Unfortunately, last November, a restructuring decision of the last company I was working with, left me searching my next assignment since then. I think I just need some time to figure out what I want to do. I’m still in the settling phase in my mind, my job hunt is on. I don’t know when I’ll get a job of my own choice to start with. Only time will tell.
My “break” that I’m in’ the last a few months turned into this perpetual state of happiness. There are few other noteworthy lessons I’ve learnt these past few months. Saving money is easier when you don’t have a choice.
When I earned, I spent it, knowing that every month end I’d get a salary. In fact, I felt justified spending it because I worked hard for that money, why shouldn’t I be able to enjoy it! All these years, I can’t even imagine what I used to spend my money on. When I buy things now, I know my husband can pay for it at any time. It’s all about priorities. So I prioritise saving whatever money I have.
Shopping compulsions can go away
Since my outings are now limited mainly to the supermarket and the occasional visit to the mall or meal with friends and husband, my daily outfit consists of a tee and jeans. I no longer stare aimlessly at my full closet every morning saddened by the fact that I have nothing to wear to work that day. I don’t get tired of wearing the same thing.
I believe my shopping compulsion previously had a lot more to do with my routineness at work and needing to something that made me feel good about having to go to work—buying clothes for it. Once in a while, I’ll buy a few things, always at a good value. And if I come home feeling like I spent too much money, I will always go back and return it.
Eating and sleeping are important
This sounds like a no-brainer, but this is the biggest lesson I’ve learnt in my corporate stint so far. When I was working full time, I ate poorly and slept little. I ate poorly because I didn’t have a lot of options., I never had time to cook with peace of mind.
I slept little because the last thing I wanted to do when I got home was sleep. I wanted to watch TV, read, talk with my husband, my parents, my friends – all the things that work deprived me of. I was determined not to let my weeks go by in a haze of wake up, get ready, go to work, get ready for bed, and do the whole thing over again. Now I eat well and listen to my body when it tells me to go to bed and wake up. I can’t blame my routine for my bad mood now. I can only blame the way I’ve treated my body.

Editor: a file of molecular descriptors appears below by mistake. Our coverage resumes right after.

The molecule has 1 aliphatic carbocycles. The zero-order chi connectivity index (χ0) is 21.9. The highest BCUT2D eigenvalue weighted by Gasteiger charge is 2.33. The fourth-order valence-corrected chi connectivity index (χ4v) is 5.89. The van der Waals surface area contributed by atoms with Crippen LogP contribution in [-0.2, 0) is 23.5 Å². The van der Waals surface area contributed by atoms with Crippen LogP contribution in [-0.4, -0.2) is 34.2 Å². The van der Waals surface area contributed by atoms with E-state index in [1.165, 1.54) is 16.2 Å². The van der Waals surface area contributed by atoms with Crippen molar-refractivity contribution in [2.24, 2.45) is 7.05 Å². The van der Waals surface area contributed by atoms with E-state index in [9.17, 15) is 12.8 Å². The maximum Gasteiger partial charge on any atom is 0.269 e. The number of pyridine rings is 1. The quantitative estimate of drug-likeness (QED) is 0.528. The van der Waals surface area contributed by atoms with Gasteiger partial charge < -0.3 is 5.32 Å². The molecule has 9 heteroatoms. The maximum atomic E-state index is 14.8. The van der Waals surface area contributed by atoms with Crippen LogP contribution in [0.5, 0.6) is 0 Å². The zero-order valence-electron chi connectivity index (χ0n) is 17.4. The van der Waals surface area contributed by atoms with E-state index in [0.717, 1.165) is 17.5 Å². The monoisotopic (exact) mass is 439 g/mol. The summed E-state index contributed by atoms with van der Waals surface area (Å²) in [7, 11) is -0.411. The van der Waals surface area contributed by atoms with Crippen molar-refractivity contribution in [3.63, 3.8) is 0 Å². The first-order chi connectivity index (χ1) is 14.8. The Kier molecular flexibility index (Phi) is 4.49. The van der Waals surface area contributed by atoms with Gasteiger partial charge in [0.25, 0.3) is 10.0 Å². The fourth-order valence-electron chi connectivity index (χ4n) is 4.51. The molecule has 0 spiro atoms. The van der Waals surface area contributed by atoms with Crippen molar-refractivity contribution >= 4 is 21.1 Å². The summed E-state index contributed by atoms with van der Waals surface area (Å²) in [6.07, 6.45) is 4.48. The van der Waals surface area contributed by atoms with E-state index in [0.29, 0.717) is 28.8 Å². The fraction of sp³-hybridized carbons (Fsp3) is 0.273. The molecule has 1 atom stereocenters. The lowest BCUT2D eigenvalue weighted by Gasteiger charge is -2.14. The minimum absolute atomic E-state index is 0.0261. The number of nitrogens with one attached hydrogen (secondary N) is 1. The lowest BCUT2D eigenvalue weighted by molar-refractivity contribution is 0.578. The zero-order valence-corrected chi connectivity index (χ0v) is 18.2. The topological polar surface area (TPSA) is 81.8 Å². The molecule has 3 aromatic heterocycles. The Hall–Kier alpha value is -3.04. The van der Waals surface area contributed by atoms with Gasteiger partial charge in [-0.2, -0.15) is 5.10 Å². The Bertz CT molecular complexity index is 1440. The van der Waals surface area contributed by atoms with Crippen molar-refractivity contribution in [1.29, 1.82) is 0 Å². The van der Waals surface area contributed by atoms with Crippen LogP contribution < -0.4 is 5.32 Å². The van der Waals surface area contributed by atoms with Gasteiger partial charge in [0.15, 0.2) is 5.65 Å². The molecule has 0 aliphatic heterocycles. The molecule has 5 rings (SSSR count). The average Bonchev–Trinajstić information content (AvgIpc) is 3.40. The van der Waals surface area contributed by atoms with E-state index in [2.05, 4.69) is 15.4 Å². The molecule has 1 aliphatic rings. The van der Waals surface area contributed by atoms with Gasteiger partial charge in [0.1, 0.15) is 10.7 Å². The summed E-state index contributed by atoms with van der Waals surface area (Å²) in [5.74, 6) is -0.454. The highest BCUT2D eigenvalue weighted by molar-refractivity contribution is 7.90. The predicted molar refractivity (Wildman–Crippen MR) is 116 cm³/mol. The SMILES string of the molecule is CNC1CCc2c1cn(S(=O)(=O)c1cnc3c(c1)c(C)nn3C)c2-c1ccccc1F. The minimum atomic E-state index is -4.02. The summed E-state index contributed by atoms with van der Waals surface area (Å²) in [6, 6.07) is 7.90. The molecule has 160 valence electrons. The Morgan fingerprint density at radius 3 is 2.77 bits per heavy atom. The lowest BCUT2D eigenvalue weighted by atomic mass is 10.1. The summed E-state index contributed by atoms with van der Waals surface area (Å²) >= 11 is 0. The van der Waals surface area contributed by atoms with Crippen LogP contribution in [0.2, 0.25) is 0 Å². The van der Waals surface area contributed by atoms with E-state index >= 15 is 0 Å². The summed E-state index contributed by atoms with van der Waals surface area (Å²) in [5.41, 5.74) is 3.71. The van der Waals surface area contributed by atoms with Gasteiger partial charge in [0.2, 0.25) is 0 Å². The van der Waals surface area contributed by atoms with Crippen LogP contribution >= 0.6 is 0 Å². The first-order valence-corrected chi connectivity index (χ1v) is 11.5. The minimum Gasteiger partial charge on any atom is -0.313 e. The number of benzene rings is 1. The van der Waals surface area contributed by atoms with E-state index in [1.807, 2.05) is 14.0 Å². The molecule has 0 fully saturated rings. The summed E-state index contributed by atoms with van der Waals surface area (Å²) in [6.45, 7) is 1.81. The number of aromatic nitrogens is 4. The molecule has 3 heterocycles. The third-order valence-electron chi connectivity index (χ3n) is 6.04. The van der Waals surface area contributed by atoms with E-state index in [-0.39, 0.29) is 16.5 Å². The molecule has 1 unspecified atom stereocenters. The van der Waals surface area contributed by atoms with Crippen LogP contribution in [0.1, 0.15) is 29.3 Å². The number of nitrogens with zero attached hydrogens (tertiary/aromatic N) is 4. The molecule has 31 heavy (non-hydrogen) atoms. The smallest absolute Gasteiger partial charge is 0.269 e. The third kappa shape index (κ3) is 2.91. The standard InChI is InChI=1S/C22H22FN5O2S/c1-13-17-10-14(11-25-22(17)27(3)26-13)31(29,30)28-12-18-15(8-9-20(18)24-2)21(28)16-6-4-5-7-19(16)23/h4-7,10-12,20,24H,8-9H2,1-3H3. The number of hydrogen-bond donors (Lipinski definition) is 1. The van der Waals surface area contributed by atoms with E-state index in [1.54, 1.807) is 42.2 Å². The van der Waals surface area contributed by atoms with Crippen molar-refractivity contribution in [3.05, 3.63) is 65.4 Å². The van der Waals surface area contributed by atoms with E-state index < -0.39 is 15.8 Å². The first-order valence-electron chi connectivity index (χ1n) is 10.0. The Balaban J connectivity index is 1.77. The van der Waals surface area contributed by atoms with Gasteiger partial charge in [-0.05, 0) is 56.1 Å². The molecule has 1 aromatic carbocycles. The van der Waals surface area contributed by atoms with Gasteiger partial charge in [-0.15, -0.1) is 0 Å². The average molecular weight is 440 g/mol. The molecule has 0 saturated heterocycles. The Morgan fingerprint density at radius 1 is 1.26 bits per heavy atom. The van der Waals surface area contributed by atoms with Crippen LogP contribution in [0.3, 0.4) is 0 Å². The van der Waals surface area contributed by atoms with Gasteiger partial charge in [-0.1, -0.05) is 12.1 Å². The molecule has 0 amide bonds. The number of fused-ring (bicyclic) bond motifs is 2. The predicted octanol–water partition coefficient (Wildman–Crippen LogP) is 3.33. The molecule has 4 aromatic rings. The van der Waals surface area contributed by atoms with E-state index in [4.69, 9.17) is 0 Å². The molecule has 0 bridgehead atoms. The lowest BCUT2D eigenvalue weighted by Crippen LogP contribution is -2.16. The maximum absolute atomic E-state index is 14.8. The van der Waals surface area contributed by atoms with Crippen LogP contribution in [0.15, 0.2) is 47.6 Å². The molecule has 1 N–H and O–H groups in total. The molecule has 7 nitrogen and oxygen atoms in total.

There’s never enough time.
I now have enough time to do everything I ever wanted. I’ve started going for walks, started using our facility gym and started to write and read too, something that I’ve always craved for. I’ve also developed a habit of cooking every day, something I was never used to.
There has to be a line between work and home.
By far, this was the hardest lesson for me to learn. I’m not a workaholic. But I found it difficult to stop working. I didn’t want to be away from the computer. The wake-up call came on my own. My husband never complained, but I had started to get bored of my work. I consider myself lucky that I’m financially stable to don’t have to have a job for the month-end salary. But now I realise that since I’m unsocial by nature, so being forced in a work environment where I had to interact with people daily was good for me.
Things always work out. We adapt and we find ways to get by. It’s just whether or not you want to. When I find something I really want to pursue, the sacrifices in my unemployed days become very easy to make.Sreyashi Kochhar
**All the photos are from Google Images